Christy Clark

Tue, 2013-12-24 09:48Emma Gilchrist
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The Day a Federal Panel Overruled B.C. — And Nobody Noticed

On the afternoon of Dec. 19th, as the National Energy Board’s recommendations on Enbridge’s oil tanker and pipeline proposal for B.C. were released, I tuned into CBC Newsworld and CTV News Network to see the coverage unfold live.

Over and over again, the opposition to the project was described as “First Nations and environmentalists.”

Wait a second. Just six months ago, the province of British Columbia submitted its final argument to the National Energy Board’s joint review panel, requesting the panel reject the project. “Trust us” isn’t good enough, the report read with regard to Enbridge’s promises about oil spill response.

The province cannot support the approval of or a positive recommendation from the (panel) regarding this project as it was presented,” said the province.

The report was covered by all major media. And, as far as the panel was concerned, that was B.C.’s final word on the project. Why then, when the panel recommended approval of the project last week, did most reporters fail to reference the fact the decision directly overruled the will of the province?

Fri, 2012-06-22 15:29Nathanael Baker
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BC Premier Clark Redefines Natural Gas as "Clean Energy" to Serve Political Interests

Christy Clark, the premier of British Columbia, has joined the ranks of public officials the world over, which have clouded the definition of “clean energy” by using the term to seve their own interests.

In an effort to make good on her promise that the three new liquified natural gas plants under development along BC's northwest coast would be powered by clean energy sources, Clark has announced a new classification of the term “clean energy” in British Columbia.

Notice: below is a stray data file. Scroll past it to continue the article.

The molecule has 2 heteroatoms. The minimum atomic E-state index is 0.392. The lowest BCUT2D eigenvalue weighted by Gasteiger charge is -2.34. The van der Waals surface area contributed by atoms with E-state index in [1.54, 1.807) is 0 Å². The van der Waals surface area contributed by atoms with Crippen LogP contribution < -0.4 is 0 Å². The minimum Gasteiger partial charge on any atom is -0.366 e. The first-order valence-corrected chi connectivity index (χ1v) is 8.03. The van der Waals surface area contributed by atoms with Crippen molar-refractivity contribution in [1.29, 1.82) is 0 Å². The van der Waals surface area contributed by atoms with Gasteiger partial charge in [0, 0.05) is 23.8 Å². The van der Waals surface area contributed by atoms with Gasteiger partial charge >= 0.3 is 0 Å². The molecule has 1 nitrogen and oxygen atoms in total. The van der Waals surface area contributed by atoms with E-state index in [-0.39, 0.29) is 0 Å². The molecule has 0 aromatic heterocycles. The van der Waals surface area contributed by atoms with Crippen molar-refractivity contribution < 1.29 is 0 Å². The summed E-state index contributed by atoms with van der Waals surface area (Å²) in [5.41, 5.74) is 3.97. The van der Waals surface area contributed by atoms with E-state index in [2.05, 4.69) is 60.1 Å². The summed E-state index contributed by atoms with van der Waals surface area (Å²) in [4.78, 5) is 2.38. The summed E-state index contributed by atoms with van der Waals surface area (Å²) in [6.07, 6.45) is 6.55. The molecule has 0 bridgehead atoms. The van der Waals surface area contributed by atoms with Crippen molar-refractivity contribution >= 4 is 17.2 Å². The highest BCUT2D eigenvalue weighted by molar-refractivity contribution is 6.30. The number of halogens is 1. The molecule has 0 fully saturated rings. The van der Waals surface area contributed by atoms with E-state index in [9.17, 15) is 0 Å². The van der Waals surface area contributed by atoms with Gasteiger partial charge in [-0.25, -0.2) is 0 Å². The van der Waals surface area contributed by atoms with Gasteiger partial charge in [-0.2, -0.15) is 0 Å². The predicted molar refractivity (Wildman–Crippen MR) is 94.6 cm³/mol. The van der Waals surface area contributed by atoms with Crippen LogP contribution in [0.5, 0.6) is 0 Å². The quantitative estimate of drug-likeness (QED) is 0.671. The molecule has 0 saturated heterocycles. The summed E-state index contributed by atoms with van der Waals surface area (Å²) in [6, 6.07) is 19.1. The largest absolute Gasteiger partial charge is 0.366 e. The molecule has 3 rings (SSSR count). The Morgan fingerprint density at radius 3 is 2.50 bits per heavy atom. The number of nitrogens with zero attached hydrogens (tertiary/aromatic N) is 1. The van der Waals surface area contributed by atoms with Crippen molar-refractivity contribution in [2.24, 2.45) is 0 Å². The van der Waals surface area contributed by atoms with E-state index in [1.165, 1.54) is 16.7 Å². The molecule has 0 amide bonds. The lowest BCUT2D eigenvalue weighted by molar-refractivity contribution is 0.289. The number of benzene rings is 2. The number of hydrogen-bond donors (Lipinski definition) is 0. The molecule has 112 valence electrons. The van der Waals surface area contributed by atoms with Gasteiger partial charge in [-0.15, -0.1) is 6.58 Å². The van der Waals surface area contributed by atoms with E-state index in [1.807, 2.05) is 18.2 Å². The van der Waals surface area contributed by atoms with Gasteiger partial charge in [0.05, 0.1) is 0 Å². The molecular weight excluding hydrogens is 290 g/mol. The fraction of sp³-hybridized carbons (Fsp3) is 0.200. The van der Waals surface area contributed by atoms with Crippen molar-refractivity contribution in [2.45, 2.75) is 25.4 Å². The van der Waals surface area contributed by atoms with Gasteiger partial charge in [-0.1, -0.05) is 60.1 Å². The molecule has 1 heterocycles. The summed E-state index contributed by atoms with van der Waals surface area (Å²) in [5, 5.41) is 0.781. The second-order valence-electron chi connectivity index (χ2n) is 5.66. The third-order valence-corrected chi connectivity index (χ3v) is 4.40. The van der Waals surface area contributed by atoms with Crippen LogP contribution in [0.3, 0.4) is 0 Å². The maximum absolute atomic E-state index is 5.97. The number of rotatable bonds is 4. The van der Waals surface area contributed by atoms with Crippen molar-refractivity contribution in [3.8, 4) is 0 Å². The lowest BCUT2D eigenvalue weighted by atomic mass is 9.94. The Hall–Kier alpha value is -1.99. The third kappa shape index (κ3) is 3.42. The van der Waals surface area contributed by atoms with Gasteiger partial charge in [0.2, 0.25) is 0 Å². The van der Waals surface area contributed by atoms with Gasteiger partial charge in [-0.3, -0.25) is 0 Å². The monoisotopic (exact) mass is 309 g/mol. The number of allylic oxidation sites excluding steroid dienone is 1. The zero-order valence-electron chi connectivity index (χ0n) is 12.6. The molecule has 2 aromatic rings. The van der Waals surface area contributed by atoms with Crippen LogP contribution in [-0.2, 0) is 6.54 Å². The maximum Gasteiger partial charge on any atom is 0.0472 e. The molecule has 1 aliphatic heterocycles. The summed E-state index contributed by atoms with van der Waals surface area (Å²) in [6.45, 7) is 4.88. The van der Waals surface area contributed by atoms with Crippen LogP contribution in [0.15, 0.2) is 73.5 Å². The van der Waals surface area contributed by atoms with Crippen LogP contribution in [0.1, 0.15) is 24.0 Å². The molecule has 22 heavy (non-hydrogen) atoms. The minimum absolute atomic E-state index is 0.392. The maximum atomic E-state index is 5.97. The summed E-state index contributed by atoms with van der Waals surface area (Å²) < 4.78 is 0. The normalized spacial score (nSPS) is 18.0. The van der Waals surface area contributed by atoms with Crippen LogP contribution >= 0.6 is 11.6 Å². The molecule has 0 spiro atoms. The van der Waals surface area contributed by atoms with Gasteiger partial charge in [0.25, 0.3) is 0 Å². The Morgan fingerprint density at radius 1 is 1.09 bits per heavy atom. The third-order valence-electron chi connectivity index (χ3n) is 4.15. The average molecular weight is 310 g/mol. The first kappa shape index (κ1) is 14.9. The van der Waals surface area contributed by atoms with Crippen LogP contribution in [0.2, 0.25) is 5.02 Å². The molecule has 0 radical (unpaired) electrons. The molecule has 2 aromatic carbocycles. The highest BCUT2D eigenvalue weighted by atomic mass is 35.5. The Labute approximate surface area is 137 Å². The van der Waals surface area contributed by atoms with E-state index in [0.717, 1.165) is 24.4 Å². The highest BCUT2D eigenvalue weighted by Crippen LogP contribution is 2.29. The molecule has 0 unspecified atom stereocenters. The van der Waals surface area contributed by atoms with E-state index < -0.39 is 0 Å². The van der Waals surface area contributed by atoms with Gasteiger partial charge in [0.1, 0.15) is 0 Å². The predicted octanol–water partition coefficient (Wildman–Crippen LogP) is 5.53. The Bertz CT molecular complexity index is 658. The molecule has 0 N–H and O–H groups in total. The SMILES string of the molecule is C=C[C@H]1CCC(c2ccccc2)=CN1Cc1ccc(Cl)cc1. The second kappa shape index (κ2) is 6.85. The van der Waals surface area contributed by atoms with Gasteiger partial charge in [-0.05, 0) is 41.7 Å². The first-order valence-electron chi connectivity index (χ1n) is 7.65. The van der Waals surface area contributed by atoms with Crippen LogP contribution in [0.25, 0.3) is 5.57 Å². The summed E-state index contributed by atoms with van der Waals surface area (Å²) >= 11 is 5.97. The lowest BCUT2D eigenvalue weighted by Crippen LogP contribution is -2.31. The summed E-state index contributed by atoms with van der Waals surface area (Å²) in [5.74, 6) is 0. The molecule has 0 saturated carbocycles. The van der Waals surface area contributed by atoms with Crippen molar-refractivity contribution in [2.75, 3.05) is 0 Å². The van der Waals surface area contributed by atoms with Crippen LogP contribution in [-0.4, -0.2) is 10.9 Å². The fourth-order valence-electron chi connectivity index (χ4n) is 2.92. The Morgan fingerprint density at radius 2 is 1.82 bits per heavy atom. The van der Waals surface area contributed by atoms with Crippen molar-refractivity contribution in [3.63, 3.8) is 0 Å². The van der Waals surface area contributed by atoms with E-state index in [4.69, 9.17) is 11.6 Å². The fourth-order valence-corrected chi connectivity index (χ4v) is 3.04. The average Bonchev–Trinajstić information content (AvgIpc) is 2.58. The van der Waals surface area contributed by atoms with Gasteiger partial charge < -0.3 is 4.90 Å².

According to the Premier, only natural gas that is used to power the LNG plants will be classified as “clean energy,” while keeping the classification of all other natural gas in the province the same.

The province's Clean Energy Act of 2010, includes language that would allow natural gas to be redefined as a clean energy source under certain circumstances.

Speaking at an energy conference in Vancouver, Premier Clark said, “This is consistent with our comprehensive natural gas strategy and it's also consistent with our efforts to use renewable energy.”

Thu, 2011-06-09 10:58Carol Linnitt
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Gas Fracking War In British Columbia’s Wildlands

Independent Members of the Legislative Assembly (MLA) in British Columbia are calling upon Premier Christy Clark to launch a comprehensive investigation into hydraulic fracturing. This demand comes late in the game, some say, after the world’s largest fracking operations have already taken place in the remote and pristine wilds of the province.

BC’s two Independent MLAs, Bob Simpson and Vicki Huntington, are not alone in their request for a full examination of the human and environmental health implications of the province’s unconventional gas resources. Supporting the appeal are numerous citizen and environmental groups, journalists, and First Nation’s representatives. They believe the rapid development of gas in BC’s north is taking place without consideration of the costs to public health and safety.

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